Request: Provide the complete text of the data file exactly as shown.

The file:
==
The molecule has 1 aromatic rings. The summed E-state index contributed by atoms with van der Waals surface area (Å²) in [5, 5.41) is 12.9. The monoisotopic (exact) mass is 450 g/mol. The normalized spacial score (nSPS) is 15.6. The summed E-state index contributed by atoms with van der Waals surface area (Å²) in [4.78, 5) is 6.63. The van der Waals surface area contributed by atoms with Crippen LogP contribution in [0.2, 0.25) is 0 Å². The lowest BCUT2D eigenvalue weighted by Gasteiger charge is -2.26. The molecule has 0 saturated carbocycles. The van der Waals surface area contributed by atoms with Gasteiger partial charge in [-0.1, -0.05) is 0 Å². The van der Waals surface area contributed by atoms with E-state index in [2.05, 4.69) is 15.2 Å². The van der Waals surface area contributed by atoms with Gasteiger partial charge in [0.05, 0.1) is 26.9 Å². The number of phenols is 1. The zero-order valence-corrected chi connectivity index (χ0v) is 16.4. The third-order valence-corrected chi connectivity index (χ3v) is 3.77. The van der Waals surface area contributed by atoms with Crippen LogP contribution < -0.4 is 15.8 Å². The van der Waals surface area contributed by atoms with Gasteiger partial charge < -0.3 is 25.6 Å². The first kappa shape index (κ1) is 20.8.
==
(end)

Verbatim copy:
The molecule has 1 aromatic rings. The summed E-state index contributed by atoms with van der Waals surface area (Å²) in [5, 5.41) is 12.9. The monoisotopic (exact) mass is 450 g/mol. The normalized spacial score (nSPS) is 15.6. The summed E-state index contributed by atoms with van der Waals surface area (Å²) in [4.78, 5) is 6.63. The van der Waals surface area contributed by atoms with Crippen LogP contribution in [0.2, 0.25) is 0 Å². The lowest BCUT2D eigenvalue weighted by Gasteiger charge is -2.26. The molecule has 0 saturated carbocycles. The van der Waals surface area contributed by atoms with Gasteiger partial charge in [-0.1, -0.05) is 0 Å². The van der Waals surface area contributed by atoms with E-state index in [2.05, 4.69) is 15.2 Å². The van der Waals surface area contributed by atoms with Gasteiger partial charge in [0.05, 0.1) is 26.9 Å². The number of phenols is 1. The zero-order valence-corrected chi connectivity index (χ0v) is 16.4. The third-order valence-corrected chi connectivity index (χ3v) is 3.77. The van der Waals surface area contributed by atoms with Crippen LogP contribution < -0.4 is 15.8 Å². The van der Waals surface area contributed by atoms with Gasteiger partial charge < -0.3 is 25.6 Å². The first kappa shape index (κ1) is 20.8.